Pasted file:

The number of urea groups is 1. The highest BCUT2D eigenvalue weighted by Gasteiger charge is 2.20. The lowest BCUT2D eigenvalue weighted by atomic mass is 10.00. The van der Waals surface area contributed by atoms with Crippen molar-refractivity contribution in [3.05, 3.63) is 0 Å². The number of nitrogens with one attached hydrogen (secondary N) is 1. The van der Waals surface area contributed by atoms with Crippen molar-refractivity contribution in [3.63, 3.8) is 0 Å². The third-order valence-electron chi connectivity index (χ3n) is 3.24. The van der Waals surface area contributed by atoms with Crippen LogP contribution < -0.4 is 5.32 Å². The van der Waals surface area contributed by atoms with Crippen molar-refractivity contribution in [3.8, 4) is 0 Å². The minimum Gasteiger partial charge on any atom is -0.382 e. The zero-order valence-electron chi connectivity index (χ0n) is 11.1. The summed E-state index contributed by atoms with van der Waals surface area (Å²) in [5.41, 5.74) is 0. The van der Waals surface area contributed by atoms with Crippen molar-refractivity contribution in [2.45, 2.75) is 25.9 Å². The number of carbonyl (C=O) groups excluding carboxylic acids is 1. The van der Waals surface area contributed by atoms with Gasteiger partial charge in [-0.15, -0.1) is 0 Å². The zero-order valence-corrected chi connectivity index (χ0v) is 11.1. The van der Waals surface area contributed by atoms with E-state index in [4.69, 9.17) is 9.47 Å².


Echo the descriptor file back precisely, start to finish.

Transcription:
The number of urea groups is 1. The highest BCUT2D eigenvalue weighted by Gasteiger charge is 2.20. The lowest BCUT2D eigenvalue weighted by atomic mass is 10.00. The van der Waals surface area contributed by atoms with Crippen molar-refractivity contribution in [3.05, 3.63) is 0 Å². The number of nitrogens with one attached hydrogen (secondary N) is 1. The van der Waals surface area contributed by atoms with Crippen molar-refractivity contribution in [3.63, 3.8) is 0 Å². The third-order valence-electron chi connectivity index (χ3n) is 3.24. The van der Waals surface area contributed by atoms with Crippen LogP contribution < -0.4 is 5.32 Å². The van der Waals surface area contributed by atoms with Crippen molar-refractivity contribution in [3.8, 4) is 0 Å². The minimum Gasteiger partial charge on any atom is -0.382 e. The zero-order valence-electron chi connectivity index (χ0n) is 11.1. The summed E-state index contributed by atoms with van der Waals surface area (Å²) in [5.41, 5.74) is 0. The van der Waals surface area contributed by atoms with Crippen molar-refractivity contribution in [2.45, 2.75) is 25.9 Å². The number of carbonyl (C=O) groups excluding carboxylic acids is 1. The van der Waals surface area contributed by atoms with Gasteiger partial charge in [-0.15, -0.1) is 0 Å². The zero-order valence-corrected chi connectivity index (χ0v) is 11.1. The van der Waals surface area contributed by atoms with E-state index in [4.69, 9.17) is 9.47 Å².